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Caravan Park Etiquette: 8 Things Guaranteed to Cause Controversy

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1. What You’re Allowed to Take

Before you arrive, check with the caravan park to find out what you’re allowed to take. It's incredible how many visitors turn up with prohibited goods like motorised scooters and barbeques.People have even been known to arrive with their four-legged friends at caravan sites with a stringent no-pet rule!When you make your reservation, ask the site team what sort of amenities are available. You don’t want to arrive unprepared only to discover that there’s no site shop and the nearest local store is closed.

2. Park Your Vehicle in the Right Spot

When you're new to caravan holidays, it can be hard to know exactly where to park your car. It’s always best to check because you don't want to irritate other visitors by parking in the wrong spot. Also, parking in the proper location is essential for site safety.

There is no single guideline that applies to all caravan sites, but it’s generally agreed that you should park in the following order: car—caravan—awning. This will maintain a respectable distance between you and your site neighbours. If you’re not sure, check with the site staff who will be happy to advise.

3. Keep Communal Facilities and Areas Clean

Always make sure that you leave the shower cubicles and loos clean for the next user. Dispose of any toilet waste at designated disposal stations and clean the area with the hose provided afterwards.Most sites have excellent laundry facilities so there’s no excuse for doing your washing in the communal bathrooms. When the laundry cycle is finished, remove your clothes from the washer or dryer as soon as you can to free them up for the next person. The same goes for site washing lines.

4. Stay on Your Own Pitch

It’s considered proper caravan park courtesy to avoid walking across another visitor's pitch. If you wouldn’t walk through your neighbour’s garden at home, why would you do it in a caravan park? It’s intrusive and impolite.

If you’re staying at a large park, it can take a couple of days to get your bearings. Try to keep to the roads and paths and ensure that your vehicle and caravan stay within the boundaries and do not intrude onto the adjacent pitch.

5. Watch Noise Levels and Turn Off Lights at Night

Noise is among the most frequently reported complaints in a caravan park. When you live close to others, it’s simply good manners to be sensitive to their needs and keep an eye on how much noise you’re making.

Lots of activities can generate noise, including music, socialising, televisions, generators, and children—and most people will hear some of it. This doesn’t mean you can’t have any fun, it just means you should aim to keep noise levels lower between 10pm and 8am.

At night, it is considered proper caravan park etiquette to switch off any bright lights. If you want to stay outside for the evening, use a lantern or torch.

6. Don’t Let Your Dog Run Wild

Dogs are another controversial topic when discussing caravan holidays and park etiquette. While the site may be pet-friendly, not everyone who visits will feel the same.

So, if you take your dog with you, keep it under control.
Lots of caravan parks have specific rules asking you to keep your dog on a lead, except in selected locations.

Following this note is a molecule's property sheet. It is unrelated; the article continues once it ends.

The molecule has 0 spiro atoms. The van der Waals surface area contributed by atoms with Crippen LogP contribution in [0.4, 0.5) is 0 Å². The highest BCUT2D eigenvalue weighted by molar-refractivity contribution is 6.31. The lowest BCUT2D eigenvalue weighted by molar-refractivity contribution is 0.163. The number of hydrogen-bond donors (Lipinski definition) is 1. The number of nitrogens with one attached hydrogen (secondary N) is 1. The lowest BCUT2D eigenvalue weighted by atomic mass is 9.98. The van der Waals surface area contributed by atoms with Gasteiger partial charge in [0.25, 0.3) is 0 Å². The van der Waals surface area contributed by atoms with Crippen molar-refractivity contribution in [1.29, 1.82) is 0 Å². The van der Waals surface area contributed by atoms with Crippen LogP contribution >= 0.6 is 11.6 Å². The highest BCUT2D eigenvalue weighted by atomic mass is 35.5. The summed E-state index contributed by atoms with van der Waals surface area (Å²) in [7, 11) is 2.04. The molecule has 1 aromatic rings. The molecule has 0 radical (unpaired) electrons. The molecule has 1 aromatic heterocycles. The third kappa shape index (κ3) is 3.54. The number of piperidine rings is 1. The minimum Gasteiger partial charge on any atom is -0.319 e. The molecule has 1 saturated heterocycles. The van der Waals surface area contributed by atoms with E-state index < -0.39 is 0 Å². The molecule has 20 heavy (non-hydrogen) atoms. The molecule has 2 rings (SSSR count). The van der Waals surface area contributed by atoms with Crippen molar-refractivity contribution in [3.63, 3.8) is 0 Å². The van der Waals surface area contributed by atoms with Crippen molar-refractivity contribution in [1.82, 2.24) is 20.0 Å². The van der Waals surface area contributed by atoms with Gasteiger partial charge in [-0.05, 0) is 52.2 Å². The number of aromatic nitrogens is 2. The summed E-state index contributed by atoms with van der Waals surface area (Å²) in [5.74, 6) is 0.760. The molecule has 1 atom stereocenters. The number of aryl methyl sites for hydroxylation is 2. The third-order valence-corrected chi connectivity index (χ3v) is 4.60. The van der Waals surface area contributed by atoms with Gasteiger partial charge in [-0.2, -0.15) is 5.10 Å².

For instance, some pet-friendly parks have dog play areas where you can let your dog run free. If you’re not sure and want to take your dog with you, it’s best to check the park's rules first.

This is self-evident but every park will expect you to clean up any dog mess and to dispose of it properly.
Allowing your pet to bark excessively is guaranteed to annoy people. If you know that Fido yaps, avoid leaving him alone for extended periods and carry a portable screen or something similar that you can set up outside. This will prevent him from seeing people strolling by and setting him off barking.

7. Keep Everything Neat and Tidy

Everyone is responsible for keeping the caravan park tidy. After all, nobody wants to spend their holiday sitting next to a pile of old rubbish or clutter, so keep your pitch and any adjacent areas neat and clean.

Before you put any rubbish into the bins provided, wrap it tightly to prevent other people from having to deal with offensive smells. Recycle where possible and, if you smoke, dispose of your cigar or cigarette ends properly.

When you leave, don’t discard broken chairs, unwanted beach mats or punctured inflatable toys on the site. Take them with you and dispose of them properly.

8. Keep Your Eye on the Kids

Most sites in the UK are family-friendly, which means you’re welcome to bring children of all ages. Let your children play and enjoy their holiday but set some boundaries so they don’t get into any mischief.

Your site neighbours won’t look kindly upon children ploughing their bikes into people or playing ball on their pitches.

If your children are very young, take them to a park that is specifically designed for the best caravan holidays for families, with lots of events and play facilities. That will let you relax more too so it’s a win-win situation for everyone.

Please Respect the Caravan Park Rules

Every caravanner’s golden rule is to tidy up! It only takes a few minutes to get everything spick and span, so please leave the space in the same condition that you found it.Caravan etiquette exists to protect the whole caravanning community and to ensure that everyone has a pleasant stay.

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